Ottawa Citizen

Chi­nese schol­ars push for re­form

Stop short of seek­ing end to one-party rule

- DIDI TANG AND GIL­LIAN WONG

BEI­JING • More than 70 prom­i­nent Chi­nese schol­ars and lawyers have urged the coun­try’s new Com­mu­nist Party lead­ers to un­der­take mod­er­ate po­lit­i­cal re­forms in­clud­ing sep­a­rat­ing the party from government, though they avoid any men­tion of end­ing one-party rule.

The pe­ti­tion drafted by Pek­ing Univer­sity law pro­fes­sor Zhang Qian­fan calls on the party to rule ac­cord­ing to the con­sti­tu­tion, pro­tect free­dom of speech, en­cour­age pri­vate en­ter­prise and al­low for an in­de­pen­dent ju­di­cial sys­tem. It also calls for the peo­ple to be able to elect their own rep­re­sen­ta­tives with­out in­ter­fer­ence from the Com­mu­nist Party.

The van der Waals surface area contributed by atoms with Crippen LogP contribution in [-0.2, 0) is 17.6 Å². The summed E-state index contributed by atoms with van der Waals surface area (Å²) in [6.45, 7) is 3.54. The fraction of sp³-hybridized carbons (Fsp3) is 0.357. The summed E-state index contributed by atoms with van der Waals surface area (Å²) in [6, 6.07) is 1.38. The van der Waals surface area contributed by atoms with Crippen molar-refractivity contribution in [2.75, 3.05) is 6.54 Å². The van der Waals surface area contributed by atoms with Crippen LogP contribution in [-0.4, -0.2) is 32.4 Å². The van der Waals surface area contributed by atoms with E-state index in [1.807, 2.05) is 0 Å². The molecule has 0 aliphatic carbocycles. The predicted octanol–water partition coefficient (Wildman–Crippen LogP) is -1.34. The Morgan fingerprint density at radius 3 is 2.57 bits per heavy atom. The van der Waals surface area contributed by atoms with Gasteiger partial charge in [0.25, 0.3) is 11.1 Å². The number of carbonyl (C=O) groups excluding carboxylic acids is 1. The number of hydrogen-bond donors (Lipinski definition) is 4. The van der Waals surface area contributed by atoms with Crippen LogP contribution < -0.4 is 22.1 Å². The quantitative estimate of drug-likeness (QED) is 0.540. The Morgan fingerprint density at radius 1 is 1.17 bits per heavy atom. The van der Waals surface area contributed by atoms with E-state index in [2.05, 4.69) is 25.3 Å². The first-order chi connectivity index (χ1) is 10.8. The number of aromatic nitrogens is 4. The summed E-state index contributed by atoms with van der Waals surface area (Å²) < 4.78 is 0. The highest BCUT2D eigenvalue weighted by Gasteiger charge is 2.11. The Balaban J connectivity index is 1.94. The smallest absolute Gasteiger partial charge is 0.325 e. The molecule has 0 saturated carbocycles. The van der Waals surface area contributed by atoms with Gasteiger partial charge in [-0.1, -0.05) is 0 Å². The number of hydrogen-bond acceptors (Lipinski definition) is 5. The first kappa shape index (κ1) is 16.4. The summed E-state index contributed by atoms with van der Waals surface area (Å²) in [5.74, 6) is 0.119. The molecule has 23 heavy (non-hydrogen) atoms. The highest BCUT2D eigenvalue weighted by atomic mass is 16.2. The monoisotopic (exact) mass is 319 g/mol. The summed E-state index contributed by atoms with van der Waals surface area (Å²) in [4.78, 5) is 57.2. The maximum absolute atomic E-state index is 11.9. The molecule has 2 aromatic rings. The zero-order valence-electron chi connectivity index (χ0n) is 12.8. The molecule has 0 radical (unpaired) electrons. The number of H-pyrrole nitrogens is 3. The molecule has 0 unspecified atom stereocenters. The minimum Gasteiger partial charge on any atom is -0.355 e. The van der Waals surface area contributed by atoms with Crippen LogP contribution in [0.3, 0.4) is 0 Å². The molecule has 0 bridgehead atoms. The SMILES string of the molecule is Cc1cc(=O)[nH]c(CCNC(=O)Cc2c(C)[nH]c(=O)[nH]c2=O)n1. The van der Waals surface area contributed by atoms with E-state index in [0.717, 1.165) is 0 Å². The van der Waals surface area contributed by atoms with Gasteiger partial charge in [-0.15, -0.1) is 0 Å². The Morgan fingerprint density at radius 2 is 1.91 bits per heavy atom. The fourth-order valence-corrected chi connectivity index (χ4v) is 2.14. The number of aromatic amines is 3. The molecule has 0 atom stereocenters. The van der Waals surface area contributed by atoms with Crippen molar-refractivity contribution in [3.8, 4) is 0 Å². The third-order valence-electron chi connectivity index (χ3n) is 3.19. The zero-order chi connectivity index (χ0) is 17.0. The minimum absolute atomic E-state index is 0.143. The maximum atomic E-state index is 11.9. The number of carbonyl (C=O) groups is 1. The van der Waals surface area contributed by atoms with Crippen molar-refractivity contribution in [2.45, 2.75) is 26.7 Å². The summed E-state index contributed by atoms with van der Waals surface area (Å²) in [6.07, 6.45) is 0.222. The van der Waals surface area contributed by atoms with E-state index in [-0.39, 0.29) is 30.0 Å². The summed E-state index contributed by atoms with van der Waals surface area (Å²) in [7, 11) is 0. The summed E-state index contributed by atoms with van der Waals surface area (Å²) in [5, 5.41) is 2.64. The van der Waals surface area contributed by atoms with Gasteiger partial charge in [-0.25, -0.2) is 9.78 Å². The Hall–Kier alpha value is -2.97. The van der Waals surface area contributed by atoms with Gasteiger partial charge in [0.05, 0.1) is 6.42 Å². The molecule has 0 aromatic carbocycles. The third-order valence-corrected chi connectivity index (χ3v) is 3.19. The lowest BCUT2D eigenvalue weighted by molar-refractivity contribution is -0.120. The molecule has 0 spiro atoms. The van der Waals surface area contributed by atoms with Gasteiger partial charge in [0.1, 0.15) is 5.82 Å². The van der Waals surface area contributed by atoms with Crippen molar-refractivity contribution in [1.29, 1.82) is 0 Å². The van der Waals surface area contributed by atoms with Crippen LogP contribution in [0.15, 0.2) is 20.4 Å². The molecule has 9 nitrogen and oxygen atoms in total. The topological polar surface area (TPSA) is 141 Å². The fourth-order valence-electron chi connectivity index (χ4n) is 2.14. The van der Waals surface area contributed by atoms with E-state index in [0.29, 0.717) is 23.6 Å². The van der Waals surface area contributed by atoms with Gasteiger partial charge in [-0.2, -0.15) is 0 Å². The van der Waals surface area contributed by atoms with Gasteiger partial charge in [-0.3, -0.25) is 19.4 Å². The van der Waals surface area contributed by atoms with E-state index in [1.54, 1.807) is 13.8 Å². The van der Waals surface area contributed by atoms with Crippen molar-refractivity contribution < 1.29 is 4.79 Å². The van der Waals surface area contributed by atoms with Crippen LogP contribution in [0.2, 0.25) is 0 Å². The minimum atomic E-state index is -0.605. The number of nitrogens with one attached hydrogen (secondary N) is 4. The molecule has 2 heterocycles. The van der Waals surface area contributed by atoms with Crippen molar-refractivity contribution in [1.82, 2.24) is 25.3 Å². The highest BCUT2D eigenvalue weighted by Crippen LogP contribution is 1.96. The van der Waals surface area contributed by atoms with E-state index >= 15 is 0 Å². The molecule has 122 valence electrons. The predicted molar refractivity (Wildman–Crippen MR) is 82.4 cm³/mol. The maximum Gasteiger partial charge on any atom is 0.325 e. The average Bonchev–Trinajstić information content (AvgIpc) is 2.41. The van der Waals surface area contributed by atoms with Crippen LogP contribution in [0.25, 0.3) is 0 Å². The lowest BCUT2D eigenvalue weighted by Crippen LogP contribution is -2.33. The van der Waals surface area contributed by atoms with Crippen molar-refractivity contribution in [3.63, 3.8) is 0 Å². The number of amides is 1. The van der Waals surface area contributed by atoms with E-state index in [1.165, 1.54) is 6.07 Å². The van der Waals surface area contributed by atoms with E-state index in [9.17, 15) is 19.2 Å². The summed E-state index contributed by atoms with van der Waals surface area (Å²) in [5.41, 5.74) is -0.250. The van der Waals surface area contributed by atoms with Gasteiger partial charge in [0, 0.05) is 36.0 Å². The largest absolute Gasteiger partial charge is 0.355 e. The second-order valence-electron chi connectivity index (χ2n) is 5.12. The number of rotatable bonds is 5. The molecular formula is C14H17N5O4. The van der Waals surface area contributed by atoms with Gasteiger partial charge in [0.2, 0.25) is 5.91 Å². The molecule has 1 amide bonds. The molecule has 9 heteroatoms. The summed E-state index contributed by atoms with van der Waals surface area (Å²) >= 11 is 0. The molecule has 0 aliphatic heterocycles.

Zhang said there is an ur­gent need for change to bet­ter ad­dress the wide­spread prob­lems the coun­try faces, such as so­cial in­equity, abuse of government pow­ers and cor­rup­tion.

“China runs the risk of rev­o­lu­tion and chaos if it does not change,” Zhang said.

The doc­u­ment echoes some of the re­quests made in Char­ter 08, a 2008 man­i­festo that made an un­usu­ally di­rect call for an end to sin­gle-party rule and other demo­cratic re­forms. The man­i­festo landed its lead ar­chi­tect, dis­si­dent writer Liu Xiaobo, in prison for in­cit­ing sub­ver­sion — an 11-year term he is still serv­ing.

The pe­ti­tion, re­leased on Christ­mas Day, adopts a milder tone, ask­ing the party lead­er­ship to rule within ex­ist­ing laws.

“It is in­deed mild,” Zhang said Wed­nes­day. “We hope it can be ac­cepted by the government and will kick off con­ver­sa­tions be­tween the government and the peo­ple and among the pub­lic.”

China’s com­mu­nist lead­ers have tol­er­ated no po­lit­i­cal chal­lenges to their author­ity since the mil­i­tary crushed pro-democ­racy protests in Tianan­men Square in 1989.

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